Do race/ethnicity or socioeconomic status affect why we place ear tubes in children?

Research output: Contribution to journalArticlepeer-review

Abstract

Introduction Despite recent concerns about potential overuse of tympanostomy tube (TT) placement to treat otitis media in children, utilization of this common procedure in the U.S. has been shown to be relatively less common among minority children. It is not known if the indications for TT differ by child race/ethnicity and/or socioeconomic status (SES). Our objective is to analyze the association of patient- and neighborhood-level demographics and SES with clinical indications for TT. Methods We conducted a retrospective chart review of children who underwent TT at single urban academic tertiary pediatric care center in a 6-month period (8/2013-3/2014). Children with congenital anomalies or syndromic diagnoses were excluded (50/137 children, 36.5%). Children were grouped by primary TT indication, recurrent acute otitis media (RAOM) or chronic otitis media with effusion (OME). Group characteristics were compared using t-tests and chi-square analyses, and logistic regression was performed to assess the association between demographics and TT indication. Results 87 children were included in this analysis (mean age = 2.8 years, 1–6 years). The most common indication for TT was RAOM (53%), and these children had a mean of 6 AOM episodes/year. Indications for TT varied significantly by the patient's neighborhood SES (median neighborhood income $70,969.09-RAOM vs $58, 844.95-OME, p-value = 0.009). Those undergoing TT for RAOM were less likely to live in a high-poverty neighborhood (OR = 0.36,p-value = 0.02), whereas children who underwent TT for OME were more likely to live in a high-poverty neighborhood. There was no significant difference in indication by race/ethnicity or insurance type. Conclusions In this population, TT indications differed by SES. Among children receiving tubes, those from high poverty areas were more likely than those from low poverty neighborhoods to receive tubes for the indication of OME as opposed to RAOM. This finding suggests that concerns for appropriate use of TT in the setting of RAOM may be specific to a more affluent population. Future prospective patient-centered research will evaluate cultural and economic influences for families pursuing TT placement, as well as factors considered by physicians who make surgical recommendations.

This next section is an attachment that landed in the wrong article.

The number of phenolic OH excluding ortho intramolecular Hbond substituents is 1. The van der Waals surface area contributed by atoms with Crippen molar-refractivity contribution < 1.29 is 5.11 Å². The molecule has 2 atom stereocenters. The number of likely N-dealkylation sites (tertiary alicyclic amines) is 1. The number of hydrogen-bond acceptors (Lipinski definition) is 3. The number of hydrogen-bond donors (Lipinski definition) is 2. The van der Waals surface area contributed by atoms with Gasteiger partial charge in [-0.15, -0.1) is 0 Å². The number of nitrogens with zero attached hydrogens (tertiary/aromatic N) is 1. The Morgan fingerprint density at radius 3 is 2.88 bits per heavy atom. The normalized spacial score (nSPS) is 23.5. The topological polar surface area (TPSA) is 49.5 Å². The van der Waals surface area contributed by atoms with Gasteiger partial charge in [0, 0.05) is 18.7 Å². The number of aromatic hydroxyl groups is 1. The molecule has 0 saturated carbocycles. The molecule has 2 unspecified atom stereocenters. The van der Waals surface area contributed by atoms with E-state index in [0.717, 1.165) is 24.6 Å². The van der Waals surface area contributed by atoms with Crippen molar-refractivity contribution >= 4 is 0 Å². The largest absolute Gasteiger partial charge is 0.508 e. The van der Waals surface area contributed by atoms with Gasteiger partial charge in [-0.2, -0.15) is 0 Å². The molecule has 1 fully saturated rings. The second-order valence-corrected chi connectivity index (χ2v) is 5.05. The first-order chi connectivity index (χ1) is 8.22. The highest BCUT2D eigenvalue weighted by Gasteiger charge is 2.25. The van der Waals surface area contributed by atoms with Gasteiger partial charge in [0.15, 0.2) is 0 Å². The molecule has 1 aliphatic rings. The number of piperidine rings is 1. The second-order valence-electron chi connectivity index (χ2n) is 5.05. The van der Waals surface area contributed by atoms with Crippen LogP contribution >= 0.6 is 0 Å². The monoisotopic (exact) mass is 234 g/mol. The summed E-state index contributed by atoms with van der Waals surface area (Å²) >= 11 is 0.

Original languageEnglish (US)
Pages (from-to)98-103
Number of pages6
JournalInternational Journal of Pediatric Otorhinolaryngology
Volume88
DOIs
StatePublished - Sep 1 2016

Keywords

  • Health disparities
  • Minority health care
  • Otitis media
  • Overuse
  • Tympanostomy tubes

ASJC Scopus subject areas

  • Pediatrics, Perinatology, and Child Health
  • Otorhinolaryngology

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